“We request immediate intervention to increase the supply of yarn to domestic manufacturers. We suggest that quantitative restrictions should be imposed on exports of cotton yarn, specifically on cotton yarn of 26 counts and above,” he said.
Sakthivel further said the Cotton Corporation of India (CCI) has reduced the price of cotton for small mill owners but this did not result in reduction of cotton yarn prices.
“The rate of increase in yarn prices far exceeds that of cotton prices. The steep increase in prices and unpredictability in availability of yarn means that garment exporters cannot honour commitments they made to their customers.
“This has also affected handloom and powerloom weavers badly. Looms have stopped production. Due to this, the domestic industry has also got affected adversely,” he added.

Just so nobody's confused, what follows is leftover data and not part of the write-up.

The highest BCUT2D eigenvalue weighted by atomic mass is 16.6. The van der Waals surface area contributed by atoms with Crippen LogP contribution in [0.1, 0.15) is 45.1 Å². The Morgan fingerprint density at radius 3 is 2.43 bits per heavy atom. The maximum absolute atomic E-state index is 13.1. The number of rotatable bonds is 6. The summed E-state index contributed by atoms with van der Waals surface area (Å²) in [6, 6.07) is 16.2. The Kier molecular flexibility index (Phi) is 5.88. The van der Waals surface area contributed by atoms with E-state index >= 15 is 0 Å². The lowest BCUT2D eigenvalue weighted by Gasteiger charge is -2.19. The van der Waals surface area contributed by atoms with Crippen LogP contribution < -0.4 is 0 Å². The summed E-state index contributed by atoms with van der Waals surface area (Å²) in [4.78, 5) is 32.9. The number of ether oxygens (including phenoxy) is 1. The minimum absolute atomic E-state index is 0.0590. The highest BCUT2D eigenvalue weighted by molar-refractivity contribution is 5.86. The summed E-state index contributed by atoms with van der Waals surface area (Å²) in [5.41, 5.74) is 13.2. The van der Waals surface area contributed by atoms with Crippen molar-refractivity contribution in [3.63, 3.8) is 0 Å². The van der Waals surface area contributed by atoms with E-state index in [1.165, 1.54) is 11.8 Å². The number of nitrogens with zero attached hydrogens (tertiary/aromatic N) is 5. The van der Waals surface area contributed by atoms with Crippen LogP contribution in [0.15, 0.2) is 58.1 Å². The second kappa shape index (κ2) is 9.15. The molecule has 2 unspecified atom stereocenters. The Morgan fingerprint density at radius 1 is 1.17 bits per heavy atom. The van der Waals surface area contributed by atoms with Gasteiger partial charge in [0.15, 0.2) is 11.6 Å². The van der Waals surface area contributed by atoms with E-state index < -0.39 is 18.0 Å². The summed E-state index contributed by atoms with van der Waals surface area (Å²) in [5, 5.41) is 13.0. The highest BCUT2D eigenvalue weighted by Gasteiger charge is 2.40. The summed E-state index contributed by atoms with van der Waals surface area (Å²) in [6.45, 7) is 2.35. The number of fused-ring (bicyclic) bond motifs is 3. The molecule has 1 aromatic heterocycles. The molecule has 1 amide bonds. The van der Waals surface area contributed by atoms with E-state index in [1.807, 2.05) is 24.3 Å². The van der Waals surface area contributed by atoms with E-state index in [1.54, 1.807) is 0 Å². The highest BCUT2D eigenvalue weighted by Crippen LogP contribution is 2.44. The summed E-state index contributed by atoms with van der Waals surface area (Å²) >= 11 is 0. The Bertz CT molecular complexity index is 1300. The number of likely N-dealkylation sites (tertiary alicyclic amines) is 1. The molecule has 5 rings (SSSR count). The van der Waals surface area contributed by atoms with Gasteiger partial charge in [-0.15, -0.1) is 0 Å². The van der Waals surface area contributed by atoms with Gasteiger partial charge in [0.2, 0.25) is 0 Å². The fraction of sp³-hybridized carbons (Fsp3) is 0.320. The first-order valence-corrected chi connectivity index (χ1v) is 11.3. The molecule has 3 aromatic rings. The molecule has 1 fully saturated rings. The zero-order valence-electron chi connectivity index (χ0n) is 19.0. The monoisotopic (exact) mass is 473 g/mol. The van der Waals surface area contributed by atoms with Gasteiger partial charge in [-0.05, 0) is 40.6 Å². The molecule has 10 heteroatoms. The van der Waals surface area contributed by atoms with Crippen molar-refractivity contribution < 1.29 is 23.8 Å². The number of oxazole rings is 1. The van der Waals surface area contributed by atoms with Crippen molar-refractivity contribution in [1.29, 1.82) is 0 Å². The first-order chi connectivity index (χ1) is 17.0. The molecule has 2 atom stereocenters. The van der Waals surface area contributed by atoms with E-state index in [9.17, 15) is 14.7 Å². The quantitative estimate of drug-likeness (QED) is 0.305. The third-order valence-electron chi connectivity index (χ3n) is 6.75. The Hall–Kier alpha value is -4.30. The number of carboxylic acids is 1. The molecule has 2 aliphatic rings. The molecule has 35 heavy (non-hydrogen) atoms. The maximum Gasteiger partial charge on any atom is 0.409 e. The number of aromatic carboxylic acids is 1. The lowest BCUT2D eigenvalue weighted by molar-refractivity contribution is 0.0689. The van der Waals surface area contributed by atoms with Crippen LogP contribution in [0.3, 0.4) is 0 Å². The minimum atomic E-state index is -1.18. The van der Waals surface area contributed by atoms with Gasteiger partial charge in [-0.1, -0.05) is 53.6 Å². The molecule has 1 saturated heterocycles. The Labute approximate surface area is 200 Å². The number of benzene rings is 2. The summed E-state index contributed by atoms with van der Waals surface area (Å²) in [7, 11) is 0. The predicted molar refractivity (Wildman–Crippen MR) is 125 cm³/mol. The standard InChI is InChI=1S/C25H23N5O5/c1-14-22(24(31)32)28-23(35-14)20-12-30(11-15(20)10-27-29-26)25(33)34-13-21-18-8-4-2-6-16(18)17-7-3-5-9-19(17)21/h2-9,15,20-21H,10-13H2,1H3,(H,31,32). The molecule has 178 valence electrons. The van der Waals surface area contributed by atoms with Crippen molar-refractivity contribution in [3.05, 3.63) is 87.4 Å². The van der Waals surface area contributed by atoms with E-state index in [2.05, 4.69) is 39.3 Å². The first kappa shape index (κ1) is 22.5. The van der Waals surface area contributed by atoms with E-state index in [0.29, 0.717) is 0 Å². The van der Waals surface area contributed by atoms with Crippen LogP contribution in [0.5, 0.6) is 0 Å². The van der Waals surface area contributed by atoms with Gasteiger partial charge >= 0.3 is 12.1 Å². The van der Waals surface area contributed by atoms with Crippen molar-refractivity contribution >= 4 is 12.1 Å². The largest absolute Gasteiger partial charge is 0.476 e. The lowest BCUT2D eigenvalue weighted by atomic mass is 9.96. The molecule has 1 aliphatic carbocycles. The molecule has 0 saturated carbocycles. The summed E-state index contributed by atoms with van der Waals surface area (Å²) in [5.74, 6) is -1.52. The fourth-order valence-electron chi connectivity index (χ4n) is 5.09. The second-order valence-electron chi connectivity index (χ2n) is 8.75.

The AEPC chairman said the sector would be hit hard if yarn is exported at the cost of domestic and export-oriented manufacturing industry.
“We also suggest that export duty should be levied on exports of cotton yarn. This will result in a sharp decline in domestic yarn prices and an increase in value addition and employment in the country.
“This will also help in increasing garment exports. And, it will result in only normal profits accruing to yarn spinners, not the super normal profit owing to the profiteering currently happening,” Sakthivel said.